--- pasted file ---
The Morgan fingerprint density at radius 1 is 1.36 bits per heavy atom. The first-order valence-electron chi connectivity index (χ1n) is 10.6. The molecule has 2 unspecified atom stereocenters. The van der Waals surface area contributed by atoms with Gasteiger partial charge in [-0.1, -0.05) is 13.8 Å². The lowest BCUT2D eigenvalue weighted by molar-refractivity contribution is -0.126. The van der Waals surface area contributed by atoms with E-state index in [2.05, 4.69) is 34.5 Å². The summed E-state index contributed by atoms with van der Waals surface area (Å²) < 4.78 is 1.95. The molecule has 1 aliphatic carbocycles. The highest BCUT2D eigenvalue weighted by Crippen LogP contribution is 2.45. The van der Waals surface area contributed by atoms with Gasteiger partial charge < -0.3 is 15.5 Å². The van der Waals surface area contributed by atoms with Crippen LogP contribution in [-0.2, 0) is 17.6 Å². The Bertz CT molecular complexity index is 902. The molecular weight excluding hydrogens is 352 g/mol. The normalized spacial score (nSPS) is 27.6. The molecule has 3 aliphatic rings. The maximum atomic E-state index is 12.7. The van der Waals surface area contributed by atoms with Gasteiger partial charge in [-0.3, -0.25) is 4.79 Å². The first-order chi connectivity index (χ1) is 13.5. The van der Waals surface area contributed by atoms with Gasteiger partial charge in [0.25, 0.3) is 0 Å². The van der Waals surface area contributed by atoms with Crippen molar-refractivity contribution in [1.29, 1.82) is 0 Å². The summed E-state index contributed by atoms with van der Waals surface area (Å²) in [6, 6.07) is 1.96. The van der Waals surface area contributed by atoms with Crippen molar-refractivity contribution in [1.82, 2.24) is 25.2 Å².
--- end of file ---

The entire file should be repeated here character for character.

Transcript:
The Morgan fingerprint density at radius 1 is 1.36 bits per heavy atom. The first-order valence-electron chi connectivity index (χ1n) is 10.6. The molecule has 2 unspecified atom stereocenters. The van der Waals surface area contributed by atoms with Gasteiger partial charge in [-0.1, -0.05) is 13.8 Å². The lowest BCUT2D eigenvalue weighted by molar-refractivity contribution is -0.126. The van der Waals surface area contributed by atoms with E-state index in [2.05, 4.69) is 34.5 Å². The summed E-state index contributed by atoms with van der Waals surface area (Å²) < 4.78 is 1.95. The molecule has 1 aliphatic carbocycles. The highest BCUT2D eigenvalue weighted by Crippen LogP contribution is 2.45. The van der Waals surface area contributed by atoms with Gasteiger partial charge < -0.3 is 15.5 Å². The van der Waals surface area contributed by atoms with Crippen LogP contribution in [-0.2, 0) is 17.6 Å². The Bertz CT molecular complexity index is 902. The molecular weight excluding hydrogens is 352 g/mol. The normalized spacial score (nSPS) is 27.6. The molecule has 3 aliphatic rings. The maximum atomic E-state index is 12.7. The van der Waals surface area contributed by atoms with Gasteiger partial charge in [-0.3, -0.25) is 4.79 Å². The first-order chi connectivity index (χ1) is 13.5. The van der Waals surface area contributed by atoms with Gasteiger partial charge in [0.25, 0.3) is 0 Å². The van der Waals surface area contributed by atoms with Crippen molar-refractivity contribution in [1.29, 1.82) is 0 Å². The summed E-state index contributed by atoms with van der Waals surface area (Å²) in [6, 6.07) is 1.96. The van der Waals surface area contributed by atoms with Crippen molar-refractivity contribution in [1.82, 2.24) is 25.2 Å².